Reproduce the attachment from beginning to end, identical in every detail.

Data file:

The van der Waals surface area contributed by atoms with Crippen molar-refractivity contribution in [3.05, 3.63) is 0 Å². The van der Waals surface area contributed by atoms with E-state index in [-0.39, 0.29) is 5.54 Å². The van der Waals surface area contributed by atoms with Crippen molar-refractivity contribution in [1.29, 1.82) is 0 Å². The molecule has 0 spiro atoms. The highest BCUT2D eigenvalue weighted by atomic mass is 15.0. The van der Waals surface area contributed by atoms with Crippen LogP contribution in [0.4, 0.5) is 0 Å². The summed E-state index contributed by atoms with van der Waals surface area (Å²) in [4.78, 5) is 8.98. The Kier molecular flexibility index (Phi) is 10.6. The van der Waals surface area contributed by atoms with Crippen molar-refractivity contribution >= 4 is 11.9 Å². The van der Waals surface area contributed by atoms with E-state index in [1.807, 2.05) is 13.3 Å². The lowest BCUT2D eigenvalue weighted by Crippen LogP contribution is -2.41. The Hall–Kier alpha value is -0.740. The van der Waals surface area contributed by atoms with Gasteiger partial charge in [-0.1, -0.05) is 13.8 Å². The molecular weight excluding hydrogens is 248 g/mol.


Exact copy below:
The van der Waals surface area contributed by atoms with Crippen molar-refractivity contribution in [3.05, 3.63) is 0 Å². The van der Waals surface area contributed by atoms with E-state index in [-0.39, 0.29) is 5.54 Å². The van der Waals surface area contributed by atoms with Crippen molar-refractivity contribution in [1.29, 1.82) is 0 Å². The molecule has 0 spiro atoms. The highest BCUT2D eigenvalue weighted by atomic mass is 15.0. The van der Waals surface area contributed by atoms with Crippen LogP contribution in [0.4, 0.5) is 0 Å². The summed E-state index contributed by atoms with van der Waals surface area (Å²) in [4.78, 5) is 8.98. The Kier molecular flexibility index (Phi) is 10.6. The van der Waals surface area contributed by atoms with Crippen molar-refractivity contribution >= 4 is 11.9 Å². The van der Waals surface area contributed by atoms with E-state index in [1.807, 2.05) is 13.3 Å². The lowest BCUT2D eigenvalue weighted by Crippen LogP contribution is -2.41. The Hall–Kier alpha value is -0.740. The van der Waals surface area contributed by atoms with Gasteiger partial charge in [-0.1, -0.05) is 13.8 Å². The molecular weight excluding hydrogens is 248 g/mol.